March 28, 2012
The Chocolate War by Richard Cormier
Jerry is just trying to fit in at school. After the death of his mother and the loving but distant relationship with his father, he needs something else in his life. So he goes out for the football team. And you would think that would be where things get interesting. But no, Jerry's school is a little different. It's a prep school for the middle class, and underneath it all is a secret organization of boys who's main purpose seems to be creating mayhem. They like to "assign" tasks, and in this case Jerry has to forgo selling chocolates in the school's annual sale. And something so harmless doesn't seem like much at the time to Jerry, but it quickly becomes much more sinister.
I never really connected to Jerry as a character. We're given a little bit of his background and his emotions, but never all of it. And I think that made the book wanting a bit. Heck, I'm still not even sure why he didn't want to sell chocolate although I feel like I should know. And the rest of the kids weren't exactly endearing either, although I think that was kind of the point. I think the only character I did like was Jerry's father, and he didn't even play much of a role. But at least he was sympathetic and a little bit of light shone in the book.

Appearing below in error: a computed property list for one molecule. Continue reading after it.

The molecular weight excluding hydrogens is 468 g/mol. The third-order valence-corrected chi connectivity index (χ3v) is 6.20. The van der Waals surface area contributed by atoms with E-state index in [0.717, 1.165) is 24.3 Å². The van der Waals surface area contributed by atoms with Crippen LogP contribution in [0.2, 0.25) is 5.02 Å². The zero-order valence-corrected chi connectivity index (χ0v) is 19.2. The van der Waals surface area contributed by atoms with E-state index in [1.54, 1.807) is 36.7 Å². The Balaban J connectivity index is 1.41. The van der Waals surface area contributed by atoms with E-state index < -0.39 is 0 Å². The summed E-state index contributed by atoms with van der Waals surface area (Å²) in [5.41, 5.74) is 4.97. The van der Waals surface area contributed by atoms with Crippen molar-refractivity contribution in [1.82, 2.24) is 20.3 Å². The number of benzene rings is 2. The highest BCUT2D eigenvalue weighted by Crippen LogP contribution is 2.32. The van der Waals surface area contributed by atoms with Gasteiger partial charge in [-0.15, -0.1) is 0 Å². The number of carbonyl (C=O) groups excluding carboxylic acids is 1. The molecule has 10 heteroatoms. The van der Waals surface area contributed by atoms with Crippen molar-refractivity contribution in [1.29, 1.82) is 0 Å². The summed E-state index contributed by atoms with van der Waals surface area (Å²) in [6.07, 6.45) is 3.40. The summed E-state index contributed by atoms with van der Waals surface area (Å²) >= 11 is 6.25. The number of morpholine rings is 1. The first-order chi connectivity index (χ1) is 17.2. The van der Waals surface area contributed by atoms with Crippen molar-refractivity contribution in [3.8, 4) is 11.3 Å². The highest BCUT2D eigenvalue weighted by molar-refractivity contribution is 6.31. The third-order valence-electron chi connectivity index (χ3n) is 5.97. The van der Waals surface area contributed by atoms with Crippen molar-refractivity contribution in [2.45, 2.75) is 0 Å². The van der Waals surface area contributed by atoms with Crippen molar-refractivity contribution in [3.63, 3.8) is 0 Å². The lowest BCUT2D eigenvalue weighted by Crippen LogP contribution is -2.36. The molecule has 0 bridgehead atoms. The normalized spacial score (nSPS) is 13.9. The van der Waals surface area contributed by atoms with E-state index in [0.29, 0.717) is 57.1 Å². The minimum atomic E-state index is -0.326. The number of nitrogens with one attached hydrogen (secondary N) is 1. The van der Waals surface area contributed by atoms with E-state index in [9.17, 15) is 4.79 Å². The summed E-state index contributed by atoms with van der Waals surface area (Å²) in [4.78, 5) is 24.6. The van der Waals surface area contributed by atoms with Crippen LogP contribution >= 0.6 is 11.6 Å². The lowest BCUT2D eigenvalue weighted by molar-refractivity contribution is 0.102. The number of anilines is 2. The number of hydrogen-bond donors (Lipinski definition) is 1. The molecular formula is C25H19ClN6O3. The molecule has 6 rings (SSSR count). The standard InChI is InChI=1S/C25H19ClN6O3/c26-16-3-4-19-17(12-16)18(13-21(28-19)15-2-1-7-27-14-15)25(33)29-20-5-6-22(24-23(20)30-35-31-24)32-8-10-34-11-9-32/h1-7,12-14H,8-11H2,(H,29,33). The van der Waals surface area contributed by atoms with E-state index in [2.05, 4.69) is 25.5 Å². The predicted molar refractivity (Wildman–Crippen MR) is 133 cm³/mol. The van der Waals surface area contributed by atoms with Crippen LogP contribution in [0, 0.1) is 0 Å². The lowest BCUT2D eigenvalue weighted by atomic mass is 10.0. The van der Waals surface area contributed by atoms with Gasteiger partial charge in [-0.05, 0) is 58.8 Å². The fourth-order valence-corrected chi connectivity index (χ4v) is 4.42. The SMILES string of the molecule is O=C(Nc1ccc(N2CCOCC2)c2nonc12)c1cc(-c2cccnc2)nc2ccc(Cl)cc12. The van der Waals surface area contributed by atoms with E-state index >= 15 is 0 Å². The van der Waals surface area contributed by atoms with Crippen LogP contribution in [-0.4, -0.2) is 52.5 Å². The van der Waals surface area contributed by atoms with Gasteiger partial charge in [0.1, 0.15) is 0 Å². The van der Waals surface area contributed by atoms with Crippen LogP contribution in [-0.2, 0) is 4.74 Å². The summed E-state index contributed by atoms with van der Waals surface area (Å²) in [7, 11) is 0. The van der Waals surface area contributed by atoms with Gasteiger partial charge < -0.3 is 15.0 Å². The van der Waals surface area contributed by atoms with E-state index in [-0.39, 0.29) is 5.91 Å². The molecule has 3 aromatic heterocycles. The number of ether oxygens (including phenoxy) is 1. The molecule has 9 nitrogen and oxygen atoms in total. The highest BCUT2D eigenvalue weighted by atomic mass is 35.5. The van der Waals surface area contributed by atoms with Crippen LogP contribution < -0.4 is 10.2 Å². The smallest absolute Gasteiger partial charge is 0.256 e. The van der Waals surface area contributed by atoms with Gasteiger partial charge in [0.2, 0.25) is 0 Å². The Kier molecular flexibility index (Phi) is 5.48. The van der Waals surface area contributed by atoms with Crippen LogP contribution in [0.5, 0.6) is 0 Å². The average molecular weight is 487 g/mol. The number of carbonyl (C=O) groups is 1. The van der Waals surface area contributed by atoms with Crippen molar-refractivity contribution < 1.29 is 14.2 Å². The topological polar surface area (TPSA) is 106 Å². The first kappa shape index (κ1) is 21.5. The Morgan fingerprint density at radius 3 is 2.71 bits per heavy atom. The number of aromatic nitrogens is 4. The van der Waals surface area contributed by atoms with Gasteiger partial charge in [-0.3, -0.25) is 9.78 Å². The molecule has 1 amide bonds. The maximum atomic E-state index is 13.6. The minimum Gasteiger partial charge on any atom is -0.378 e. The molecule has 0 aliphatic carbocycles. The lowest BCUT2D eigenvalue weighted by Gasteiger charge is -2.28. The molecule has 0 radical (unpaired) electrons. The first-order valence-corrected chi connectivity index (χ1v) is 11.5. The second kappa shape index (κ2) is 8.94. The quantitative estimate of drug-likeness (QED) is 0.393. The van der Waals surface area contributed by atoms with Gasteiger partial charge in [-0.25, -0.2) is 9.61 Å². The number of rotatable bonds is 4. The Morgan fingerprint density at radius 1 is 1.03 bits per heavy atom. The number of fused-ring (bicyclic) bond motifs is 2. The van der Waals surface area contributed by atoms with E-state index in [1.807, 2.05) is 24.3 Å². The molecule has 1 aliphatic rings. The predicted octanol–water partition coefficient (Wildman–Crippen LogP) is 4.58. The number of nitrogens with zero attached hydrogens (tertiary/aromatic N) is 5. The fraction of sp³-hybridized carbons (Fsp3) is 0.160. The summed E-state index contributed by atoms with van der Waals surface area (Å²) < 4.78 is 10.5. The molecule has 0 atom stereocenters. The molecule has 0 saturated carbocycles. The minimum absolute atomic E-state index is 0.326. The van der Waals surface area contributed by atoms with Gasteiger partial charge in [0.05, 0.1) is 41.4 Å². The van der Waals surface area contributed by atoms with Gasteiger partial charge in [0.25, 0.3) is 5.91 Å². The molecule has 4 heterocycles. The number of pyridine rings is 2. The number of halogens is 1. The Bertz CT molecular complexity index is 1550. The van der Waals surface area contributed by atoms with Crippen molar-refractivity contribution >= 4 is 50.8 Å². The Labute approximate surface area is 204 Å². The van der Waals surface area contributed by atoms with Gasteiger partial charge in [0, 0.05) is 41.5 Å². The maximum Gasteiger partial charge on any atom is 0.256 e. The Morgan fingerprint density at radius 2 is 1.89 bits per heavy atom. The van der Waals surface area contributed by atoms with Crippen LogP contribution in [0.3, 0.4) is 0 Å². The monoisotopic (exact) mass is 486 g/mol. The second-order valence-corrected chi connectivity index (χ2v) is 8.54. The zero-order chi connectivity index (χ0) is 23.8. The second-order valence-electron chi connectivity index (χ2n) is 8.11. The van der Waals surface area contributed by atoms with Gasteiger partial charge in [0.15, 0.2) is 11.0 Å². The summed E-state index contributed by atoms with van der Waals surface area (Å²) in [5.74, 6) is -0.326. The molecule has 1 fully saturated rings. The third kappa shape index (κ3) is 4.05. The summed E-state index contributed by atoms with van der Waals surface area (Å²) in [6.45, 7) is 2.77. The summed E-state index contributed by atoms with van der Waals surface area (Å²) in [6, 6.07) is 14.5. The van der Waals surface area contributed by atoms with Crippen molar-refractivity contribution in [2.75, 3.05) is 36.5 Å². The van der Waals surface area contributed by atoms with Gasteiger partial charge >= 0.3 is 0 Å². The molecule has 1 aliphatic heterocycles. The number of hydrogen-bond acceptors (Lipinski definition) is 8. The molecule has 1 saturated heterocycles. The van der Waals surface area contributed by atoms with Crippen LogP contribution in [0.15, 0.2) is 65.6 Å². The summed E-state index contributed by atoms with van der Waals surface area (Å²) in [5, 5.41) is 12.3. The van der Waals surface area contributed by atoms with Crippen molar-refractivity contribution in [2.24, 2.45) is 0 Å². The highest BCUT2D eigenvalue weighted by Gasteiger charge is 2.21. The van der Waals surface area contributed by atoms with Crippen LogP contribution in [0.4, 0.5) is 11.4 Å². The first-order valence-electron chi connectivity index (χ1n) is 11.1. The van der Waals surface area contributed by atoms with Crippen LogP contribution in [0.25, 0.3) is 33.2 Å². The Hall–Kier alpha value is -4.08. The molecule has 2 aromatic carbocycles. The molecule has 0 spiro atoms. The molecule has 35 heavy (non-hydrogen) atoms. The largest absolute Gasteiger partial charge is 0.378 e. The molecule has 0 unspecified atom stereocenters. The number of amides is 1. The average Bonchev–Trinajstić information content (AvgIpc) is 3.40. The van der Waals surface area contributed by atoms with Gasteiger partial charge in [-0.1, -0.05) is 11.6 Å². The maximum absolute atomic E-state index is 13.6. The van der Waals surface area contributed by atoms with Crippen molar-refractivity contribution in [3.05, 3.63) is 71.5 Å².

The concept behind the book was brilliant. Peer pressure, sinister schools, the animalistic side of humans. There was a lot of different themes here. And it was definitely a dark and disturbing book with some lessons hidden here and there. But the writing, I just couldn't get into the style of writing. The lack of connection to the characters was one thing, but reading it in half a regular book and half through a teenage boys eyes was tough to do. Now granted I've never been a teenage boy, but I should at least be able to sympathize a little bit right? I just had so much trouble enjoying the pace and flow of the book and getting caught up in it. I was actually a bit glad when it was over, not because I hated it, but because it was tedious for me to read in that voice.
Fantastic idea which sub par writing, I'm not sure if I'd attempt the sequel or not. Although the ending is a bit ambiguous which I actually liked for once and it made me curious.
The Chocolate War